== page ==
The Manor Movie Review: Horrific, in the creative sense
The most frightening demon to come out of The Manor is its writing – sending shivers down the spine and whatnot. Enough said, really!
In the footsteps of the deeply engaging Bingo Hell comes the eighth feature in the ‘Welcome to the Blumhouse’ series. If the former was a horror-comedy-thriller par excellence, then The Manor plummets to an unprecedented low of horrific proportions. Set in the predictable environs of a nursing home, the film foists one painful take after another at you. To term it cliché, boring and laughably un-frightening, would be to mention but three of its limitless demerits! Psych wards, erstwhile mental asylums and hospitals are some of the favourite haunts of the horror genre. The Manor attempts to cash in on this setting that has long since fallen by the wayside. And even the stories that hold their own in the said atmosphere are so original that the milieu fails to define the feature.
Director - Axelle Carolyn
Cast – Barbara Hershey, Bruce Davison, Nicholas Alexander, Jill Larson, Fran Bennett, Katie A. Keane
Streaming On – Amazon Prime Video
The scariest demon in the film isn’t the Groot-like apparition that pays periodic visits to the titular nursing home’s unsuspecting elderly – it’s the writing...sending shivers down one’s spine and whatnot! A highly compromised premise can only lead you so far, and it takes sheer genius to begin with a done-to-death idea and make it soar into the airspace of novelty. A fine actress in Barbara Hershey does herself no favours with this most recent, poorly-written lead role. It is an insurmountable challenge to hold the line in a project fraught with conceptual flaws, and Barbara’s central character, Judith, is testament to that.
Judith Albright, once a fully alive ballet dancer, is moved to an assisted living facility, after she suffers a fall/blackout at her seventieth birthday party. Much to the protestations of her beloved grandson, Josh (Nicholas Alexander), her distant daughter takes the tough call – a call the old lady is on board with, for the greater good. Not soon after her admittance, she begins to find the goings-on at her new home rather strange.
The best horror films are layered and complex, like onions. The reveal isn’t exactly what one expects. The Manor is akin to a huge gift, reams of gift-wrapping paper covering it. Once the said layers are divested, there is nothing on the inside. You may look long and hard, but to find something...anything, would be miraculous. Similar to a prank that leaves you wondering what possible meaning or purpose it could serve? Predictably, there’s a black cat that runs around the establishment, rubbing itself on those seniors who are to be claimed next (Horror originality, thy name is feline!). The young nurses and the lead administrator of The Manor ooze peculiarity from the outset (have the writers heard of a thing called pacing?). In one of the initial moments, Judith’s phone is confiscated from her. When she asks why (her mental and psychological faculties are still good for one her age), she is told that those are house rules, and that it was a clause in the contract she signed. We could perhaps excuse the seventy-year-old for missing the fine print, but what was her supposedly responsible daughter doing, I ask? The one thing in the film I will agree with is the assertion that Josh’s mother (jealous of the grandparent-grandchild bond) is done with looking after her...putting the perfectly capable senior in a facility benefits the daughter far more than the mother.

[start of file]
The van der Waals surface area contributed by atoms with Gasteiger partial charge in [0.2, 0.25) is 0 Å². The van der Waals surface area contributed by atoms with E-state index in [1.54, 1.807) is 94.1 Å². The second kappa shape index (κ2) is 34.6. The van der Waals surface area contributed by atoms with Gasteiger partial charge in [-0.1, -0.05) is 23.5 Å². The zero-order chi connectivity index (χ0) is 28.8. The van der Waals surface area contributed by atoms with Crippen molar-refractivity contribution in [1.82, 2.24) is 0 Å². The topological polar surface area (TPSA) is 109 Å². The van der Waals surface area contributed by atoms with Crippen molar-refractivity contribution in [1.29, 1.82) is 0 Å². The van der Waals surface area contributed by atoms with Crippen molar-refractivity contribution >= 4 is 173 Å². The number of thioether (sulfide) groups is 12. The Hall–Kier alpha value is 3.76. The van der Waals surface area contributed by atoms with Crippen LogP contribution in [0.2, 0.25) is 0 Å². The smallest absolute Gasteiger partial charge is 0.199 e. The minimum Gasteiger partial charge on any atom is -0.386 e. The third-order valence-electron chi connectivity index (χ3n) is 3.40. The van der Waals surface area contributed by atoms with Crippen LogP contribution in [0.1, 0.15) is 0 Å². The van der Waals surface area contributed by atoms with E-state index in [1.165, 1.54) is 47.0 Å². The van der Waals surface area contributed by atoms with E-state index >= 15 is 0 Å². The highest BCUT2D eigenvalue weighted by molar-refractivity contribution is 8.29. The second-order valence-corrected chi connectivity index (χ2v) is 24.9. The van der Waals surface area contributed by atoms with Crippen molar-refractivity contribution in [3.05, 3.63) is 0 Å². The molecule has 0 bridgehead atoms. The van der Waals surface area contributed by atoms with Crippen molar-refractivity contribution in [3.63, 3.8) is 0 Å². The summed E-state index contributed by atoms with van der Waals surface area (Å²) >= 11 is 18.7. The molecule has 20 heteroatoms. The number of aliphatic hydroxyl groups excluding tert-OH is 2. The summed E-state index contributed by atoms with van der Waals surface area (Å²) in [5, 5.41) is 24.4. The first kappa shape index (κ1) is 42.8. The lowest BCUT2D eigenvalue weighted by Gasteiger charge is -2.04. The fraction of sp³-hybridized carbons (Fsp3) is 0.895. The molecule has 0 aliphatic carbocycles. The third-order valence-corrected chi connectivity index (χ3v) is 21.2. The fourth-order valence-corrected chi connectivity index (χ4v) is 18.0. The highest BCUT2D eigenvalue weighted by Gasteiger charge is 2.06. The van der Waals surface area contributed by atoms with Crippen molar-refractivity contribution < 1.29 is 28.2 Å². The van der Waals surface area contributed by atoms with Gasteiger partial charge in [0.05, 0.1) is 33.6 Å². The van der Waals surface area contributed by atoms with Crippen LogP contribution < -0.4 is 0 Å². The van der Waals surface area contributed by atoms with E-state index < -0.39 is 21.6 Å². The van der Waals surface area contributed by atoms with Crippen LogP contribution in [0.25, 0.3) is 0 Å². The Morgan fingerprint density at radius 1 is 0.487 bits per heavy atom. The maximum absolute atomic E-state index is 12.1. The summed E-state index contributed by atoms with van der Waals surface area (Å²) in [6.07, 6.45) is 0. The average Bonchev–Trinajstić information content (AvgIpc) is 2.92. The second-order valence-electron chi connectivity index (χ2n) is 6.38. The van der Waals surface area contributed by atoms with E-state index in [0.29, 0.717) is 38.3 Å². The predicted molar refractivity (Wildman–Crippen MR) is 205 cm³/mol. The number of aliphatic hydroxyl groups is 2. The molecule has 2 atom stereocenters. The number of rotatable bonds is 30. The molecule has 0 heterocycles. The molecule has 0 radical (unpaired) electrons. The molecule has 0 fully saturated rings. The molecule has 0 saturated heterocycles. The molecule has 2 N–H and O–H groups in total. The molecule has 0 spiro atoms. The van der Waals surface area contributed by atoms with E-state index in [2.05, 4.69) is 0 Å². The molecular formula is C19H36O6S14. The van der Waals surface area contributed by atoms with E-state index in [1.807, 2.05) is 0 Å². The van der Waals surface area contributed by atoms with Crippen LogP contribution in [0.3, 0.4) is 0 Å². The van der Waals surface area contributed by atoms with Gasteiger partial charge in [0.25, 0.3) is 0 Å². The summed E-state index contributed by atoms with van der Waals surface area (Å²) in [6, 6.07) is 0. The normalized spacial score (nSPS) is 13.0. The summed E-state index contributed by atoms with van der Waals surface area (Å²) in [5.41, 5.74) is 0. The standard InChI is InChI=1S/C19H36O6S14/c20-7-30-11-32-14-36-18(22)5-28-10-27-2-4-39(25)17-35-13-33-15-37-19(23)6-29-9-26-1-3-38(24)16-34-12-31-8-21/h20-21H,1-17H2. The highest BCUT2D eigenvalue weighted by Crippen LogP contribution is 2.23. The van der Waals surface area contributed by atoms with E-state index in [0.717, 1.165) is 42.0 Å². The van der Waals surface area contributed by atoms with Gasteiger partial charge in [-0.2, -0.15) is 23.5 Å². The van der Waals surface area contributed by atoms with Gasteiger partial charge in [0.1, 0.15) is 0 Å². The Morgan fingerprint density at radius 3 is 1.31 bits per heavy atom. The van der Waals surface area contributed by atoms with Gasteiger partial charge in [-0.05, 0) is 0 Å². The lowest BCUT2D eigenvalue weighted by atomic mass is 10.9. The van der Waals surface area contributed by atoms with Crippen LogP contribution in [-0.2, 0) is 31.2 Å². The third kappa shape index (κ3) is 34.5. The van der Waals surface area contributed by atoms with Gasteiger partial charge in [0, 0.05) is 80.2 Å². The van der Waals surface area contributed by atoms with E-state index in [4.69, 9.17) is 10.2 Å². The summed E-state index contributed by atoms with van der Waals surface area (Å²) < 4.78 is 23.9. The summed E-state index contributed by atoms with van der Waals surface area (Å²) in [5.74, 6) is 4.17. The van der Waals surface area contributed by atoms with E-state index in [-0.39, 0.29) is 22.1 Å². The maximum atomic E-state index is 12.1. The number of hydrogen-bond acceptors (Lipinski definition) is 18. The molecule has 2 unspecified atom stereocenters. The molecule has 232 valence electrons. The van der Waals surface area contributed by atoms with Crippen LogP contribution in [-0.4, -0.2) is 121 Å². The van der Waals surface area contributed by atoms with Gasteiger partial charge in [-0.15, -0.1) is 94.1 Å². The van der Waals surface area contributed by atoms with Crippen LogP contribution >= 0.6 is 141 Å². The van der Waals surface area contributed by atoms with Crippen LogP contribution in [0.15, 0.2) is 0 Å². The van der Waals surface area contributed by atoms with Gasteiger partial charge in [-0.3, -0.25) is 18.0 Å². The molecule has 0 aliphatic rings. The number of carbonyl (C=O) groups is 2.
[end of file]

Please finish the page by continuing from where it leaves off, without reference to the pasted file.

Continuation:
The three weirdos who befriend Judith in assisted care seem off from the get-go. How one is capable of revealing the dodgy characters so easily, in a horror film, no less, is a complete mystery? Unlike most of the others - Judith’s severely diminished/frightened roommate, the man with dementia who gets ready every day for his long-dead wife to pick him up - these three oldies exude boundless cheer. And they’re “oh so surprisingly” never the ones being strapped down or forcibly medicated by the mechanically cold staff. Lastly, Josh appears to have some sort of all-access pass to The Manor – he comes and goes as he pleases, any time of the day or night. The malevolent administration must up its game, methinks! How in the world could they allow Judith to convince her beloved grandson of the wicked machinations of the facility, without so much as attempting to put an end to his frequent, unscheduled visits? Zero marks all round, ranging from the confused filmmaker to the below-par writers. As it appears, the acting, though not particularly stellar, is the least of all evils here.
The fact that nothing of significance takes place (leave alone the three-odd God-awful jump scares and a random black kitty prancing around) through the film’s eighty-one minutes, tells you all you need to know about The Manor. The strained mother-daughter relationship and Judith’s old years of ballet glory may have had something of psychological impact worth exploring, but alas, there is no more than a fleeting scene or line of reference in that regard.